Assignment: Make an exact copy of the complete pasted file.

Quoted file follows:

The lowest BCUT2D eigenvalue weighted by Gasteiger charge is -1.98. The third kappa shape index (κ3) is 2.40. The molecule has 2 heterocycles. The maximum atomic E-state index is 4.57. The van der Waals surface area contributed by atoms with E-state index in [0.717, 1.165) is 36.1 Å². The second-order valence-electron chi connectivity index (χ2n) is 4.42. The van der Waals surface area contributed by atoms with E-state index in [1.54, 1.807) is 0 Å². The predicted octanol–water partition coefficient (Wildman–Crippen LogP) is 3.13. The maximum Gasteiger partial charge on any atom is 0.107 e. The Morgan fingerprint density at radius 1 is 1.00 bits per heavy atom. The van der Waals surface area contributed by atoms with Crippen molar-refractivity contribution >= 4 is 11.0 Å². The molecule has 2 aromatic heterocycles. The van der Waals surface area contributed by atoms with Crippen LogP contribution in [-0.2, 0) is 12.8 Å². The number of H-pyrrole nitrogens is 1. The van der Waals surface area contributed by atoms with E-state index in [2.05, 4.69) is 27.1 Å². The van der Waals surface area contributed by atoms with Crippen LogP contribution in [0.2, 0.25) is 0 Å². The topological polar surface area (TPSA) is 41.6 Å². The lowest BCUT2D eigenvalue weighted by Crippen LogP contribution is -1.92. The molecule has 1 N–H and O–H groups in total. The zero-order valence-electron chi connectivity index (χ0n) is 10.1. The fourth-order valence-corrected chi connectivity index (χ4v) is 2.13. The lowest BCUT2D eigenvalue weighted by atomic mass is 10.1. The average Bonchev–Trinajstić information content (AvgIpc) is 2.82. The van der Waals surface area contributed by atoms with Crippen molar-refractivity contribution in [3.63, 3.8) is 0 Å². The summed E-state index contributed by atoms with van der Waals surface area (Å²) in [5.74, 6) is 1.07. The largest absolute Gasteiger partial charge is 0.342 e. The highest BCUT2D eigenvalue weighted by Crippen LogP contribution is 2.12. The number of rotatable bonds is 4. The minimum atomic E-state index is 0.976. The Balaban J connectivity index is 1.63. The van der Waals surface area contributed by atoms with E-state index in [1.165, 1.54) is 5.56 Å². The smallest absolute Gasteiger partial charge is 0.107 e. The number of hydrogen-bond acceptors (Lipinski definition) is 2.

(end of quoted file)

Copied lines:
The lowest BCUT2D eigenvalue weighted by Gasteiger charge is -1.98. The third kappa shape index (κ3) is 2.40. The molecule has 2 heterocycles. The maximum atomic E-state index is 4.57. The van der Waals surface area contributed by atoms with E-state index in [0.717, 1.165) is 36.1 Å². The second-order valence-electron chi connectivity index (χ2n) is 4.42. The van der Waals surface area contributed by atoms with E-state index in [1.54, 1.807) is 0 Å². The predicted octanol–water partition coefficient (Wildman–Crippen LogP) is 3.13. The maximum Gasteiger partial charge on any atom is 0.107 e. The Morgan fingerprint density at radius 1 is 1.00 bits per heavy atom. The van der Waals surface area contributed by atoms with Crippen molar-refractivity contribution >= 4 is 11.0 Å². The molecule has 2 aromatic heterocycles. The van der Waals surface area contributed by atoms with Crippen LogP contribution in [-0.2, 0) is 12.8 Å². The number of H-pyrrole nitrogens is 1. The van der Waals surface area contributed by atoms with E-state index in [2.05, 4.69) is 27.1 Å². The van der Waals surface area contributed by atoms with Crippen LogP contribution in [0.2, 0.25) is 0 Å². The topological polar surface area (TPSA) is 41.6 Å². The lowest BCUT2D eigenvalue weighted by Crippen LogP contribution is -1.92. The molecule has 1 N–H and O–H groups in total. The zero-order valence-electron chi connectivity index (χ0n) is 10.1. The fourth-order valence-corrected chi connectivity index (χ4v) is 2.13. The lowest BCUT2D eigenvalue weighted by atomic mass is 10.1. The average Bonchev–Trinajstić information content (AvgIpc) is 2.82. The van der Waals surface area contributed by atoms with Crippen molar-refractivity contribution in [3.63, 3.8) is 0 Å². The summed E-state index contributed by atoms with van der Waals surface area (Å²) in [5.74, 6) is 1.07. The largest absolute Gasteiger partial charge is 0.342 e. The highest BCUT2D eigenvalue weighted by Crippen LogP contribution is 2.12. The number of rotatable bonds is 4. The minimum atomic E-state index is 0.976. The Balaban J connectivity index is 1.63. The van der Waals surface area contributed by atoms with E-state index in [1.165, 1.54) is 5.56 Å². The smallest absolute Gasteiger partial charge is 0.107 e. The number of hydrogen-bond acceptors (Lipinski definition) is 2.